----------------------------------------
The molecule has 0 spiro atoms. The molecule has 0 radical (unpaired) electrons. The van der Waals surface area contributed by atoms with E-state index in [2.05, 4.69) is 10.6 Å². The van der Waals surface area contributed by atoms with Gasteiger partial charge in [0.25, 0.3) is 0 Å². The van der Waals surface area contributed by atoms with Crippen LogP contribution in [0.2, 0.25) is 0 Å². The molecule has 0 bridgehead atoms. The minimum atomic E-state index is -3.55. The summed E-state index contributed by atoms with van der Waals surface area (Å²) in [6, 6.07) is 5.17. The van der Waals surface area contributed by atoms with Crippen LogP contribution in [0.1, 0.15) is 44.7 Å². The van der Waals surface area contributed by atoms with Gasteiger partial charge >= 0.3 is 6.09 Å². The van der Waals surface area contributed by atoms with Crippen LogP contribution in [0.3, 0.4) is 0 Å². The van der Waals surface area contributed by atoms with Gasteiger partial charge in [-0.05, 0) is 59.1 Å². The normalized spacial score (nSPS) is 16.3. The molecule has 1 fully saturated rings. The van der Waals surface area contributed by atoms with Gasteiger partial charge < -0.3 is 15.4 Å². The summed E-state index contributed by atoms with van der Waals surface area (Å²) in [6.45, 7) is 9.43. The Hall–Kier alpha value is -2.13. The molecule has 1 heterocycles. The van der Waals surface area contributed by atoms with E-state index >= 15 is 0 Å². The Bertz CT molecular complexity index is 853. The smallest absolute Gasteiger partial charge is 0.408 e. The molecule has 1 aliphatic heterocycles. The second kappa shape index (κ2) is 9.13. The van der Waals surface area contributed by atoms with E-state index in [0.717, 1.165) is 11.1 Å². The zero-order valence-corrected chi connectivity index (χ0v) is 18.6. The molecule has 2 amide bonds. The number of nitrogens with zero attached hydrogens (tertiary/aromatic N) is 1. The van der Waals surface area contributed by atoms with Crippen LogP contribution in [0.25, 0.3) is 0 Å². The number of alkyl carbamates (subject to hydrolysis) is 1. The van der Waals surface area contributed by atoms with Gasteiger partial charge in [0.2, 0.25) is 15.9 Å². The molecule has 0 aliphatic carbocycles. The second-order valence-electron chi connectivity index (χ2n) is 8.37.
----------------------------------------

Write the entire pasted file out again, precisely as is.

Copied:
The molecule has 0 spiro atoms. The molecule has 0 radical (unpaired) electrons. The van der Waals surface area contributed by atoms with E-state index in [2.05, 4.69) is 10.6 Å². The van der Waals surface area contributed by atoms with Gasteiger partial charge in [0.25, 0.3) is 0 Å². The van der Waals surface area contributed by atoms with Crippen LogP contribution in [0.2, 0.25) is 0 Å². The molecule has 0 bridgehead atoms. The minimum atomic E-state index is -3.55. The summed E-state index contributed by atoms with van der Waals surface area (Å²) in [6, 6.07) is 5.17. The van der Waals surface area contributed by atoms with Crippen LogP contribution in [0.1, 0.15) is 44.7 Å². The van der Waals surface area contributed by atoms with Gasteiger partial charge >= 0.3 is 6.09 Å². The van der Waals surface area contributed by atoms with Crippen LogP contribution in [0.3, 0.4) is 0 Å². The van der Waals surface area contributed by atoms with Gasteiger partial charge in [-0.05, 0) is 59.1 Å². The normalized spacial score (nSPS) is 16.3. The molecule has 1 fully saturated rings. The van der Waals surface area contributed by atoms with Gasteiger partial charge < -0.3 is 15.4 Å². The summed E-state index contributed by atoms with van der Waals surface area (Å²) in [6.45, 7) is 9.43. The Hall–Kier alpha value is -2.13. The molecule has 1 heterocycles. The van der Waals surface area contributed by atoms with E-state index >= 15 is 0 Å². The Bertz CT molecular complexity index is 853. The smallest absolute Gasteiger partial charge is 0.408 e. The molecule has 1 aliphatic heterocycles. The second kappa shape index (κ2) is 9.13. The van der Waals surface area contributed by atoms with E-state index in [0.717, 1.165) is 11.1 Å². The zero-order valence-corrected chi connectivity index (χ0v) is 18.6. The molecule has 2 amide bonds. The number of nitrogens with zero attached hydrogens (tertiary/aromatic N) is 1. The van der Waals surface area contributed by atoms with Crippen LogP contribution in [0.25, 0.3) is 0 Å². The number of alkyl carbamates (subject to hydrolysis) is 1. The van der Waals surface area contributed by atoms with Gasteiger partial charge in [0.2, 0.25) is 15.9 Å². The molecule has 0 aliphatic carbocycles. The second-order valence-electron chi connectivity index (χ2n) is 8.37.